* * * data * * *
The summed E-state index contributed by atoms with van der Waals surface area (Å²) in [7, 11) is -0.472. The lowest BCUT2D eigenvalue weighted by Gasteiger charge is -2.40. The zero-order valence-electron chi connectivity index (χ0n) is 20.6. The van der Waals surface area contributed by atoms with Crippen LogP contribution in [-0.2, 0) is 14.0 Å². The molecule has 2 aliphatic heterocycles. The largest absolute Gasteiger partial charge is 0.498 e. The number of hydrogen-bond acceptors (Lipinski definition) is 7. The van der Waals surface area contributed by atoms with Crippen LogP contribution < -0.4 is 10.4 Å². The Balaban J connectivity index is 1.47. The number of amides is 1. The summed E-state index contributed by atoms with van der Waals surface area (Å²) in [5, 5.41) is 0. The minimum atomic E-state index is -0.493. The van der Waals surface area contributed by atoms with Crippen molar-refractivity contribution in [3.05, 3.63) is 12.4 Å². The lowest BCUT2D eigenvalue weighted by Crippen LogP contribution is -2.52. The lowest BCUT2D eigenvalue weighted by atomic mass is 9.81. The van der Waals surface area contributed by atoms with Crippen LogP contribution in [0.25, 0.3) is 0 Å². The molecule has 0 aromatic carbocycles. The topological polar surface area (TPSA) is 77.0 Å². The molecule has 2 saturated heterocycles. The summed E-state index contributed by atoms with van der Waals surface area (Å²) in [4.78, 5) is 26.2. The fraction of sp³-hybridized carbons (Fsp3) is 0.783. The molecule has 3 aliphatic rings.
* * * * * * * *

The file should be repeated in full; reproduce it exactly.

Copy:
The summed E-state index contributed by atoms with van der Waals surface area (Å²) in [7, 11) is -0.472. The lowest BCUT2D eigenvalue weighted by Gasteiger charge is -2.40. The zero-order valence-electron chi connectivity index (χ0n) is 20.6. The van der Waals surface area contributed by atoms with Crippen LogP contribution in [-0.2, 0) is 14.0 Å². The molecule has 2 aliphatic heterocycles. The largest absolute Gasteiger partial charge is 0.498 e. The number of hydrogen-bond acceptors (Lipinski definition) is 7. The van der Waals surface area contributed by atoms with Crippen LogP contribution < -0.4 is 10.4 Å². The Balaban J connectivity index is 1.47. The number of amides is 1. The summed E-state index contributed by atoms with van der Waals surface area (Å²) in [5, 5.41) is 0. The minimum atomic E-state index is -0.493. The van der Waals surface area contributed by atoms with Crippen molar-refractivity contribution in [3.05, 3.63) is 12.4 Å². The lowest BCUT2D eigenvalue weighted by Crippen LogP contribution is -2.52. The lowest BCUT2D eigenvalue weighted by atomic mass is 9.81. The van der Waals surface area contributed by atoms with Crippen LogP contribution in [0.25, 0.3) is 0 Å². The molecule has 0 aromatic carbocycles. The topological polar surface area (TPSA) is 77.0 Å². The molecule has 2 saturated heterocycles. The summed E-state index contributed by atoms with van der Waals surface area (Å²) in [4.78, 5) is 26.2. The fraction of sp³-hybridized carbons (Fsp3) is 0.783. The molecule has 3 aliphatic rings.